William King; William Wells, Sam Houston State University, Texas; Charles Katz, Arizona State University; Edward Maguire, American University, Washington, D.C.; and James Frank, University of Cincinnati, Ohio
The IACP Research Advisory Committee is proud to offer the monthly “Research in Brief” column. This column features evidence-based research summaries that highlight actionable recommendations for Police Chief magazine readers to consider within their own agencies.
The goal of the column is to feature research that is innovative, credible, and relevant to a diverse law enforcement audience.
National Integrated Ballistic Information Network
The National Integrated Ballistic Information Network (NIBIN) program is designed to link evidence from firearms that are used at multiple crime scenes or link confiscated firearms to evidence from crime scenes. NIBIN “hits” link crimes involving the same firearm that were not previously known to be related. NIBIN is overseen by the Bureau of Alcohol, Tobacco, Firearms, and Explosives (ATF) and relies on partnerships with local agencies. As of early 2014, 150 crime labs or law enforcement agencies in the United States serve as NIBIN partner sites. Partner sites input evidence into the NIBIN database and search for and confirm ballistics hits. NIBIN has identified more than 50,000 hits since its inception in 1999.
With funding from the National Institute of Justice (NIJ), the authors conducted a study of the NIBIN program from 2010 to 2013. They surveyed all crime labs and firearms sections in the United States; gathered data from ATF related to the productivity of all NIBIN sites between 2006 and 2012; and collected detailed data from ATF on hits produced at 19 NIBIN sites. The study also included multi-day site visits to 10 NIBIN partner sites (forensic crime labs) and associated law enforcement agencies. During the research some agencies were identified using NIBIN hits strategically, to identify, target, and prosecute violent criminal networks like street gangs.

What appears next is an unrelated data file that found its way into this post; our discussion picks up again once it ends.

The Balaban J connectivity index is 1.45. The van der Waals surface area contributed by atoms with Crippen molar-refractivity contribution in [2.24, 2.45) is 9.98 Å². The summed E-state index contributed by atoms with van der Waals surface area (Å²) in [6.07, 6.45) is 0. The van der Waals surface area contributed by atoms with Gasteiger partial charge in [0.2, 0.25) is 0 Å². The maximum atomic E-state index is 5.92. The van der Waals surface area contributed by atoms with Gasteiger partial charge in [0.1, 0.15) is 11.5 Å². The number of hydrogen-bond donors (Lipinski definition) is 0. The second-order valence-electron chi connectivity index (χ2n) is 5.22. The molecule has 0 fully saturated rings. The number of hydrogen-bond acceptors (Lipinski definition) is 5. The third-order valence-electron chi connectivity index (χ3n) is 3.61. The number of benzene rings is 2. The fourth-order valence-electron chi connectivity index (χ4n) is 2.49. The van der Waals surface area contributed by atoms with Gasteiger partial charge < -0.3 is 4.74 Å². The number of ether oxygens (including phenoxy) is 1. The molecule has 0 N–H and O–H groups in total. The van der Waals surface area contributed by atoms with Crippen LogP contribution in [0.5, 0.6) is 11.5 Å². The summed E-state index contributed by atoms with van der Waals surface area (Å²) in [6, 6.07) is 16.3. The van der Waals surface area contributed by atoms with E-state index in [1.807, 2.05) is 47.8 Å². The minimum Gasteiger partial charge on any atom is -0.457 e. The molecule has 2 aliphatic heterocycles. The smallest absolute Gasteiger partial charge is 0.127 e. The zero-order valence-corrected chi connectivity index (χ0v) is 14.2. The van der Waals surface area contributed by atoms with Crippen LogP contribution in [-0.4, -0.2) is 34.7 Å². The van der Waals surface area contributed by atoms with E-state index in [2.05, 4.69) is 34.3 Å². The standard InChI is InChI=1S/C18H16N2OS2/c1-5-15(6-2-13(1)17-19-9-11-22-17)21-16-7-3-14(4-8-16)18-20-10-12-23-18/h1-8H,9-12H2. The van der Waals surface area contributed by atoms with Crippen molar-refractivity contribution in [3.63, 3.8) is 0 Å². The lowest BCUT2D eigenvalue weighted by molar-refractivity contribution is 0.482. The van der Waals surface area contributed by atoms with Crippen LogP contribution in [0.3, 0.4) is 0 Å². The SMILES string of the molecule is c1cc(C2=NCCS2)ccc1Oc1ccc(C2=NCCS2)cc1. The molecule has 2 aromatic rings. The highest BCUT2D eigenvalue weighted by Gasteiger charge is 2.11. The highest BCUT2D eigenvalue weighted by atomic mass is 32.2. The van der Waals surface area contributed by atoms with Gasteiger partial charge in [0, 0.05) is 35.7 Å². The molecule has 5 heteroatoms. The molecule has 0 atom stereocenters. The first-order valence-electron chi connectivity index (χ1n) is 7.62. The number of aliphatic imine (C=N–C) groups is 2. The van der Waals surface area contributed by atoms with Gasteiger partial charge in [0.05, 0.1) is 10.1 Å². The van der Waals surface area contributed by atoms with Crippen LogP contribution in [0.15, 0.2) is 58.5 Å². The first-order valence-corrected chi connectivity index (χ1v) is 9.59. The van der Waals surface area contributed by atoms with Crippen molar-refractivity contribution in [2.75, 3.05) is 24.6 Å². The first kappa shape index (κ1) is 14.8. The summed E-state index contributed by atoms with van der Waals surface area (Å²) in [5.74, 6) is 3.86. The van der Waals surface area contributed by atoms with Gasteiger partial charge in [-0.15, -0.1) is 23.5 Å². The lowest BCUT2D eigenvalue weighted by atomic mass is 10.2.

NIBIN’s Strategic Utility
Law enforcement agencies have historically focused on the tactical applications of NIBIN hits. In other words, NIBIN has been viewed as a helpful source of information for individual criminal cases by identifying a suspect in a particular crime such as a robbery or homicide. When applied tactically, NIBIN is used to identify individual suspects or criminals or to assist in leveraging plea bargains or stronger prosecutions. The tactical utility of NIBIN has been highlighted in brief reports and ATF’s “Hits of the Week.”
NIBIN, however, also has strategic value that can help law enforcement agencies understand larger patterns of gun crime. NIBIN can reveal latent patterns in gun use, gun sharing, and the gun-related criminal activities of groups like street gangs, drug cartels, and other organized crime entities. Analyzing NIBIN hits can help determine the commonalities and underlying relationships among the crimes and paint a picture of the network. The researchers found that, overall, NIBIN was rarely used for strategic purposes, but when it was, it was a powerful tool. Three specific strategic uses of NIBIN deserve mention.